They wanted to meet at Café Slavia and I quickly understood why. Café Slavia used to be a meeting place for intellectuals in Prague to gather; and here we were, carrying on the tradition.
Cindy Gendrich, professor of theatre, and Rob Eastman-Mullins, associate professor of theater, and I sat on one side of a brown leather booth while Chava Pressburger, her husband and daughter mirrored us on the other side. We were there to do research, to understand our subject, but our objective silently shifted as the living person in front of us captured our attention.
The Story of Petr Ginz
In the fall semester of 2012, I happened to take a class that led me to this incredible coffee date. Professor Gendrich presented our theatre class with a journal of a boy named Petr Ginz. Petr’s story was published and made into a documentary called “The Last Flight of Petr Ginz,” and our class then created a performance based on the life of this 16-year-old boy, a victim of the Holocaust.
The remarkable imagination and leadership of this young boy, captivated the publishers, filmmakers and ultimately our class. Petr organized boys in his barrack in Terezin, a concentration camp outside of Prague, to create a weekly magazine filled with poems, paintings and literature. He wrote, “the seed of creative life does not die in mud and scum,” and it was up to our theatre class to tell Petr’s story on stage, which we did, and then his story became much more.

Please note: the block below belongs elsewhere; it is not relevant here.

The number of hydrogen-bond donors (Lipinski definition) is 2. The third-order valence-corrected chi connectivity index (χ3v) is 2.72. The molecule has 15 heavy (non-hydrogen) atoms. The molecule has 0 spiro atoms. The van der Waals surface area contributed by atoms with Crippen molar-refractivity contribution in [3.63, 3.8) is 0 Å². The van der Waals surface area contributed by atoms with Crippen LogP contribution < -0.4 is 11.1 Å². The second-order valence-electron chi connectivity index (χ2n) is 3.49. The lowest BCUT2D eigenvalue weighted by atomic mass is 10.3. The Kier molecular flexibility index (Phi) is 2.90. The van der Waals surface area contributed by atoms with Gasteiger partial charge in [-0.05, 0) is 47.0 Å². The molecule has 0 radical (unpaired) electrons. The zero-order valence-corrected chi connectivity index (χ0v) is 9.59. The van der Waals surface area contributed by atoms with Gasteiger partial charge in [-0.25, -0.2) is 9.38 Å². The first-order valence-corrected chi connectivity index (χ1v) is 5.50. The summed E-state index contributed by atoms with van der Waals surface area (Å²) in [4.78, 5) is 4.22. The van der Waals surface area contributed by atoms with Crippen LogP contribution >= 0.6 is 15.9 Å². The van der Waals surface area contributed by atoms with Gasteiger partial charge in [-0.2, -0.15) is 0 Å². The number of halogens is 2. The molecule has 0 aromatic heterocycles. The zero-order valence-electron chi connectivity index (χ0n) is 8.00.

A Tony award-winning theatre in Chicago, Ill., Lookingglass Theatre, was on-board with the project through a Wake Forest faculty connection. Artistic director of the theatre, Andrew White, and professor Gendrich committed to developing a script, based on the piece my theatre class created.
A chance meeting in Prague
My involvement with the project continued when professor Gendrich asked if I would lead the historical research as the dramaturg for the script and travel to Prague with her over the summer to gain greater understanding of Petr’s world. Professor Gendrich then connected me with Rebecca Alexander, director of undergraduate research funding, who helped guide me to write a grant so that my trip to Prague was covered.
So… we booked our tickets.
Next thing I knew, I was face-to-face with Chava Pressburger, Petr Ginz’s sister. Petr’s younger sister compiled his diary, with excerpts from her diary as well. Chava survived Terezin and lives in Israel. The week we were in Prague, we found out by chance that Chava would be in Prague at the end of the week, and wanted to meet with us to discuss our project. This real, living person described her brother’s story with such heart and closeness. We had to tell Petr’s story, and we had to tell it right.
In January, I moved from dramaturg into a new role as assistant director of the original production of “Embers and Stars: The Story of Petr Ginz.” I had the privilege of performing in the initial development of this piece, gained experience as the performance’s dramaturg, and currently I am the assistant director for the original production. I never imagined that I would be exposed to all of these opportunities because I registered for one class.
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